Over the past ten years or so, quality nonfiction written for children and young adults has flourished, and there are now many picture book biographies that can help engage students and meet national content standards. The authors begin the book by describing the great resurgence of quality nonfiction in education and the many options available to teachers.
Additionally, they detail the researched benefits of reading aloud to students of all ages. The picture book biographies listed in the book meet national content standards in science, social studies, English, fine arts, and physical education. The book is broken down into chapters by subject and each chapter shows the standards a particular picture book biography meets as well as bibliographic information, a short description of the book, essential questions that could be paired with a unit, and additional biographies. This could be a great resource for the teacher resource section of a school library or for anyone looking to incorporate read-alouds and picture books into existing curriculum.
School Library Connection
Many great picture book biographies I need to add to my library's collection... and many great ideas for content collaboration!
This slim, informative volume will be helpful to new and more experienced librarians alike.It is particularly helpful, and necessary, to those for whom dealing with LGBTQAI+ literature and/or issues poses a challenge. The foreword, introduction, and "Final Thoughts" sections are must-reads, as they provide support for librarians concerned with any aspects of LGBTQAI+ and make many salient points that practitioners can take to heart as they serve these demographics in their library communities. The history of LGBTQIA+ literature for children and teens is discussed. The authors acknowledge that society as a whole has "turned a corner" regarding acceptance, but still has work to do. Readers need to see themselves reflected in the literature they read as well as be able to engage with characters that are different than they are in order to develop empathy and fully experience the diversity of the real world. The books included in this volume, along with others, will provide mirrors, windows, and doors for readers into an important and vital subject. There is a wealth of professional support and collection development assistance here.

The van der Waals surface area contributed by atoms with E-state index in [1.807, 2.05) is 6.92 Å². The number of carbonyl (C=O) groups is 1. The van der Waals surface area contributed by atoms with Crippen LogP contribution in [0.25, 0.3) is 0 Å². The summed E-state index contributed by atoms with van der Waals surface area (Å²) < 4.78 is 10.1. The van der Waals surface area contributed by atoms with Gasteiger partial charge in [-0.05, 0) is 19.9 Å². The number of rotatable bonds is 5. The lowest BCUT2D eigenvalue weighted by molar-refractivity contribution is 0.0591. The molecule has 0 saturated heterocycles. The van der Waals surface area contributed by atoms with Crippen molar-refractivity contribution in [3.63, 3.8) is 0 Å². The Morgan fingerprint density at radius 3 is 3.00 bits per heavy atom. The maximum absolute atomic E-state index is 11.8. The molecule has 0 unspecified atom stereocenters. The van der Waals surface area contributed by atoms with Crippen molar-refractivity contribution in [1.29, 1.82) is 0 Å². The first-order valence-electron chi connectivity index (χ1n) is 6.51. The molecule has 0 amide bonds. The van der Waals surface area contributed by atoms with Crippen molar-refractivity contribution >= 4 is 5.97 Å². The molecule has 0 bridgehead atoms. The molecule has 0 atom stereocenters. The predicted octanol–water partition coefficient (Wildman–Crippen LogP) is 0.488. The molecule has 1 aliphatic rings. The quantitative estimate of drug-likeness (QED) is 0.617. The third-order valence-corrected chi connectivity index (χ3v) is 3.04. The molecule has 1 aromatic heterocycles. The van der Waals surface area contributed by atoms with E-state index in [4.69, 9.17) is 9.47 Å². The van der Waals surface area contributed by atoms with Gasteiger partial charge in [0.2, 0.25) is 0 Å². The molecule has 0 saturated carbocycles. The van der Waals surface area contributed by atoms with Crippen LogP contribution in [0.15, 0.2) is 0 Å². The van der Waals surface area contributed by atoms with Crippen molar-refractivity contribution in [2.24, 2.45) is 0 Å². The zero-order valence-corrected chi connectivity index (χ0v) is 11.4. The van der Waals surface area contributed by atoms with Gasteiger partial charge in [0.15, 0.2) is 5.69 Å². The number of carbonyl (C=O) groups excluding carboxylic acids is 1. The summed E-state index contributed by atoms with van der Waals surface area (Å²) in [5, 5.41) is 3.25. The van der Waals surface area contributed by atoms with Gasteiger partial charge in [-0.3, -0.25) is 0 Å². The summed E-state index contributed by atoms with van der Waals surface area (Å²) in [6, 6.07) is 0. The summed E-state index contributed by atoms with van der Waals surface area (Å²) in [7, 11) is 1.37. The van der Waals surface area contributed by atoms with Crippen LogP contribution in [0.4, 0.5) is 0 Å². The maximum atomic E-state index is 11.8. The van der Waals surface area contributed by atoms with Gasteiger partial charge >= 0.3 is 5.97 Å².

An excellent book full of thoughtful ideas and important points about why selecting LGBTQAI+ books is about diversity and inclusiveness. Including of a broad range of books from board books through YA nonfiction with summary details and author websites, an excellent resource for everyone from those starting a collecting [sic] to those who just need a few more title suggestions.
A solid resource of book lists of children’s/teen books with LGBTQAI+ themes, all published in or before 2017. Great arguments about why these books belong in libraries and why teachers and librarians should treat having them available as a basic patron right.
School Library Journal
Citing powerful research and quotations from other advocates for diversity, the authors argue in their introduction that including LGBTQAI+ literature in libraries and curricula is part of taking a stand for basic human rights. A history of children’s and YA LGBTQAI+ literature is followed by ways to address book challenges ... This volume does a superb job on many fronts. An essential purchase for public and school libraries, especially given that few other selections on this topic exist.